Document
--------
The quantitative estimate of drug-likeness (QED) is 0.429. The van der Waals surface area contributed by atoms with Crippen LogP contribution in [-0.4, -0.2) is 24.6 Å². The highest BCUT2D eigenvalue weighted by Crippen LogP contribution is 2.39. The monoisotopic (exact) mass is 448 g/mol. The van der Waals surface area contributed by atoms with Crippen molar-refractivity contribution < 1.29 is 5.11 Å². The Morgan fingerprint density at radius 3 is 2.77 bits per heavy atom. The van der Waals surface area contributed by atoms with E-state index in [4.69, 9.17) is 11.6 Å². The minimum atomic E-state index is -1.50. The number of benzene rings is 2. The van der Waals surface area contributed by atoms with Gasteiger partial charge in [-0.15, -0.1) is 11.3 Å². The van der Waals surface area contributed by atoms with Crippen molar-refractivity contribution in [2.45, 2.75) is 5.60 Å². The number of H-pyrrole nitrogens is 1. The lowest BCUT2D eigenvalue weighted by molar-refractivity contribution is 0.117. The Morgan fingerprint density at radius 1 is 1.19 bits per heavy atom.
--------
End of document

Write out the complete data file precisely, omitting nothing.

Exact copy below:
The quantitative estimate of drug-likeness (QED) is 0.429. The van der Waals surface area contributed by atoms with Crippen LogP contribution in [-0.4, -0.2) is 24.6 Å². The highest BCUT2D eigenvalue weighted by Crippen LogP contribution is 2.39. The monoisotopic (exact) mass is 448 g/mol. The van der Waals surface area contributed by atoms with Crippen molar-refractivity contribution < 1.29 is 5.11 Å². The Morgan fingerprint density at radius 3 is 2.77 bits per heavy atom. The van der Waals surface area contributed by atoms with E-state index in [4.69, 9.17) is 11.6 Å². The minimum atomic E-state index is -1.50. The number of benzene rings is 2. The van der Waals surface area contributed by atoms with Gasteiger partial charge in [-0.15, -0.1) is 11.3 Å². The van der Waals surface area contributed by atoms with Crippen molar-refractivity contribution in [2.45, 2.75) is 5.60 Å². The number of H-pyrrole nitrogens is 1. The lowest BCUT2D eigenvalue weighted by molar-refractivity contribution is 0.117. The Morgan fingerprint density at radius 1 is 1.19 bits per heavy atom.